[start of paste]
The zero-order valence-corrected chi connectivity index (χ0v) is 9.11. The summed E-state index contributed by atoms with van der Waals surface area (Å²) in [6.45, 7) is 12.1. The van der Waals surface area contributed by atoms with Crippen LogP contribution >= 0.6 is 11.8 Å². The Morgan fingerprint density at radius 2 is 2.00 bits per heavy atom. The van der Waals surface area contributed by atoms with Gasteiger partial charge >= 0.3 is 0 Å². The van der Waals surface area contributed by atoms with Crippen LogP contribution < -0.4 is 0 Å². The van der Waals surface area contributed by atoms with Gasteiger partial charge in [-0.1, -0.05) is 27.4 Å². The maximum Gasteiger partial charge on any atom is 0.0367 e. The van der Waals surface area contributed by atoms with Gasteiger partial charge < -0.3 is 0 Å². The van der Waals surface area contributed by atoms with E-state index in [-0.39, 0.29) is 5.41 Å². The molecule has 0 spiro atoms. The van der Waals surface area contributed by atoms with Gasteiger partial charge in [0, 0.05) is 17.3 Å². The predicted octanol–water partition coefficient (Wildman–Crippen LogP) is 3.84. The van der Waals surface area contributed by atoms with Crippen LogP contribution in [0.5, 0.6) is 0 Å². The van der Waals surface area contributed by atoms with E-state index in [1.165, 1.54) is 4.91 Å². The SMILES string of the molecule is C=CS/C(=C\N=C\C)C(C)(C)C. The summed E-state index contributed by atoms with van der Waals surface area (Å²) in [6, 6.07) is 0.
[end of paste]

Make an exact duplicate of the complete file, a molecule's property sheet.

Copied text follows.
The zero-order valence-corrected chi connectivity index (χ0v) is 9.11. The summed E-state index contributed by atoms with van der Waals surface area (Å²) in [6.45, 7) is 12.1. The van der Waals surface area contributed by atoms with Crippen LogP contribution >= 0.6 is 11.8 Å². The Morgan fingerprint density at radius 2 is 2.00 bits per heavy atom. The van der Waals surface area contributed by atoms with Gasteiger partial charge >= 0.3 is 0 Å². The van der Waals surface area contributed by atoms with Crippen LogP contribution < -0.4 is 0 Å². The van der Waals surface area contributed by atoms with Gasteiger partial charge in [-0.1, -0.05) is 27.4 Å². The maximum Gasteiger partial charge on any atom is 0.0367 e. The van der Waals surface area contributed by atoms with Gasteiger partial charge < -0.3 is 0 Å². The van der Waals surface area contributed by atoms with E-state index in [-0.39, 0.29) is 5.41 Å². The molecule has 0 spiro atoms. The van der Waals surface area contributed by atoms with Gasteiger partial charge in [0, 0.05) is 17.3 Å². The predicted octanol–water partition coefficient (Wildman–Crippen LogP) is 3.84. The van der Waals surface area contributed by atoms with Crippen LogP contribution in [0.5, 0.6) is 0 Å². The van der Waals surface area contributed by atoms with E-state index in [1.165, 1.54) is 4.91 Å². The SMILES string of the molecule is C=CS/C(=C\N=C\C)C(C)(C)C. The summed E-state index contributed by atoms with van der Waals surface area (Å²) in [6, 6.07) is 0.